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Fish Schticks—Aquaman vol 1 The Trench review

Aquaman vol 1 The Trench (Hardcover)

DC Comics 2012

144 pages $22

I will be the first to admit that I have never been an Aquaman fan.  The bulk of my experience with the character comes from Super Friends, and I have had little desire to get more acquainted.  Even with that caveat, I have to say that thinking of the character ever having humor in his book was not something that came to mind easily.  Any time I have checked in on him by flipping through one of the 6 previous volumes of his adventures, dour is the only word I would have chosen to describe what I saw.  The only story I have read completely that used him at all was Brightest Day, and even there, he was not a happy camper.  So when I heard that the first few issues of the New 52 version of the character’s eponymous book had a fair bit of humor, I was intrigued.  I did notget these when they came out, but went back and grabbed the first 2 issues.  I liked them enough to get the HC (collecting the first 6 issues) and I can say that this is a pretty fun, and funny book.

Geoff Johns, Ivan Reis and Joe Prado have put out quite a book and it stands out as one of the best of the New 52.  Johns affection for the character comes through in his writing.  While there is action the real treat here is the tongue in cheek humor.  He gently pokes fun at the clichés that everyone thought were part and parcel of the King of Atlantis.  From the moment he sits down in a seafood restaurant and orders the fish-n-chips you know this will not be a book to play it safe with the character.  The constant references to his girlfriend and partner Mera as Aquawoman are giggle inducing at times, and make her interesting, where before she was nothing but a plot hammer.  This book does have the same problem as most of the other New 52 collections in that it reads like the first arc and a half rather than something complete.  From a story point, the first arc by itself in most of these books would have been a letdown.  Adding the first part of the next arc (as an intro, interlude or teaser), feels as much like bonus material as the “same bat-time, same bat-channel” tease intended to get the reader to come back for the next book.  It is not a great tactic in my mind, but it seems to be working for DC.  The real test will be how well volume 2 of all these do.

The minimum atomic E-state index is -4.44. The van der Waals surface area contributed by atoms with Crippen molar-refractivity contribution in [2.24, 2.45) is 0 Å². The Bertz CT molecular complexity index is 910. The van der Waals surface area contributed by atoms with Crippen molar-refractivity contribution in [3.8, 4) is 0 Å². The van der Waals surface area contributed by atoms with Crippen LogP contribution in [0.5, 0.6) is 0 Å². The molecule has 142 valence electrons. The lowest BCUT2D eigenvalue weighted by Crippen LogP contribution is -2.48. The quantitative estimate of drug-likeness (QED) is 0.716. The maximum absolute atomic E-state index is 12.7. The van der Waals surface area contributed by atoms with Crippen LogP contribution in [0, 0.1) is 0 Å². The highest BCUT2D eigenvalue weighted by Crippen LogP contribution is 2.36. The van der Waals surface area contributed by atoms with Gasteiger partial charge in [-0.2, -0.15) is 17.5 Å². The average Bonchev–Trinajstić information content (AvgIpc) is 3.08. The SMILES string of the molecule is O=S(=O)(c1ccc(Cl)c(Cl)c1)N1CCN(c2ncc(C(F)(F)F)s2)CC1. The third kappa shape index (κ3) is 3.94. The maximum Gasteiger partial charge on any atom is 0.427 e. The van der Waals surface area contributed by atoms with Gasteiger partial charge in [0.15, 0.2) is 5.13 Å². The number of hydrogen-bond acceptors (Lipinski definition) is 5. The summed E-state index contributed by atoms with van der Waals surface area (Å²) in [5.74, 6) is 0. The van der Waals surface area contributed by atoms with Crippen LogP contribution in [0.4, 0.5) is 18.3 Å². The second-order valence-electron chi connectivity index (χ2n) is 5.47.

Reis and Prado team up here to make a VERY nice looking book.  The production value in the line and color is particularly stunning.  There are the hero shots of the 2 main characters that are simply dazzling to look at.  The color, leaping off the page at times, creates a powerful fantasy feel that cannot be understated.  My only complaint here is there is sometimes too much going on.  You cannot always make out what each panel contains.  Part of this is art style and part is storytelling experience.  It takes the master storytellers in this medium years, even decades to become masters.  Only then is the storytelling sense developed enough to create truly great panel to panel storytelling.  Eisner, Miller, Byrne, Sim, Wagner ,Kurtzman, Adams, Kirby and Ditko are examples of the greats.  Nothing against the art team on this book, but they are not there yet.  They are also victims of the current attitude in comics that more is better.  Jim Lee and the Image style popularized this and it has been a huge influence on comics for two decades.  Cramming a panel with piles of needless and sometimes distracting detail to make the book look more complex or intense is just how you sell books these days.  Don’t get me wrong, this can make for some very pretty comics.  This style is very well suited to digital where you are best only viewing a panel at a time, but as a page at a time read in print, it does not work as well.  It can be too much for the eye to sort through easily.  This changes the flow of the book and can really lessen the dramatic impact.  The masters at controlling pace (Neal Adams and Dave Sim are good examples) can force you to speed up or slow down according to the demands of the story.  There is only one pace here and in most other modern comics, and the art is not always going to mesh with those same story demands.